Financial Support of Doctoral Completion
The overwhelming majority of respondents received financial support for their doctoral study (94 percent) and 70 percent reported that they were guaranteed multiyear support at the time of admission. Compared with graduates in other fields, engineering and humanities graduates were less likely to report that they had been offered guaranteed multiyear funding at time of admission. For example, only 63 percent of engineering doctoral students and 66 percent of humanities students reported being offered guaranteed multiyear funding at time of admission compared with 72-73 percent of students in mathematics & physical sciences and social sciences and 77 percent of those in life sciences.
Doctoral students in mathematics and physical sciences appeared to have the most generous offers at time of admission, with 22 percent reporting that their offer included six or more years of guaranteed funding, and only 13 percent reporting that they had been offered funding for two to three years. In contrast, only 2 percent of students in social sciences and 8 percent of those in humanities reported receiving offers guaranteeing support for six or more years, and 25-28 percent reported funding for two to three years.
Teaching assistantships tended to be more common in humanities, social sciences, and mathematics & physical sciences than in engineering and life sciences (72-81 percent compared with 51-56 percent). Among those with teaching assistantships, there appeared to be considerable consensus that being a teaching assistant increased the length of the program, and this was particularly true among engineering and life sciences graduates, 88-89 percent of whom reported that teaching assistantships had increased the length of the program.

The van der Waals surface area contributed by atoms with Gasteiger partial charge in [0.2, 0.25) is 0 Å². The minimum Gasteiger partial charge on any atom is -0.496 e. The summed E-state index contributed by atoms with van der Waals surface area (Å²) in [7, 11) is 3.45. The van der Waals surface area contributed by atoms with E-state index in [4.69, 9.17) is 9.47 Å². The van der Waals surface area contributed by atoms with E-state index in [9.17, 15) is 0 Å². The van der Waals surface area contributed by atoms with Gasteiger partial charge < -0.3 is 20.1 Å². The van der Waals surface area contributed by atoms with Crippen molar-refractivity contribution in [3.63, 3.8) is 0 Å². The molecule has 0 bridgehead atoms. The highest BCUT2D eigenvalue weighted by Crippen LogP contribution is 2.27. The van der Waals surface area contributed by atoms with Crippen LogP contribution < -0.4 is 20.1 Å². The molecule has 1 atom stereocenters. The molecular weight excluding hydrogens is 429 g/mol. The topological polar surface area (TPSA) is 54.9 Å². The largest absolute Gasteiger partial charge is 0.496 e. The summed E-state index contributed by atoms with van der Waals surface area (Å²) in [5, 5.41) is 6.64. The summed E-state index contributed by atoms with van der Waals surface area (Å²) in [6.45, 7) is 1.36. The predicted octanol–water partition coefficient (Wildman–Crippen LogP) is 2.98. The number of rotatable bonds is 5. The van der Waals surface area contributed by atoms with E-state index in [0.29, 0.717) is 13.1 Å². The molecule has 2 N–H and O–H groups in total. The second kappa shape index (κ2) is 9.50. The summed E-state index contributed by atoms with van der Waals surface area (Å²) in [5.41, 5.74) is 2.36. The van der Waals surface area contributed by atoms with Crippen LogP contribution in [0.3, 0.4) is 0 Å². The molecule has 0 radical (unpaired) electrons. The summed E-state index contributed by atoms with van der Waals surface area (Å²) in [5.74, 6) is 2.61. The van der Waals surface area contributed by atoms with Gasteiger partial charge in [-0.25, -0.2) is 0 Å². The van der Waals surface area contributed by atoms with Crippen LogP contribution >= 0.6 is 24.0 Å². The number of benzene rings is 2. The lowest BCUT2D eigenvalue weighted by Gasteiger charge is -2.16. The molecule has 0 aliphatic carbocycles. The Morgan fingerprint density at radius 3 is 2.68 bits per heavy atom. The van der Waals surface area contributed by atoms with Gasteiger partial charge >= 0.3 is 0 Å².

Close to four-fifths (78 percent) of engineering graduates had received a research assistantship compared with only 28 percent of humanities graduates and 45 percent of life sciences graduates. Among those with research assistantships, there was considerable diversity of opinion regarding its effect on the length of time to degree completion. While 52-54 percent of social sciences and humanities graduates reported that this type of assistantship increased the length of the program, only 22-25 percent of those in life sciences and mathematics & physical sciences fields did so.
Only 60 percent of humanities graduates reported being satisfied with the level of financial support they received during their doctoral program compared with 74 percent of social sciences graduates and 80-85 percent of those in the mathematics & physical sciences, engineering, and life sciences. This is partly explained by the fact that Humanities students were the most likely to work outside the university during their program, to take out loans to support their study, and to report heavier overall burden of debt.
SOURCE: Ph.D. Completion and Attrition: Findings from the Exit Survey of Ph.D. Completers, Ph.D. Completion Project. 2009. Washington, DC: Council of Graduate Schools.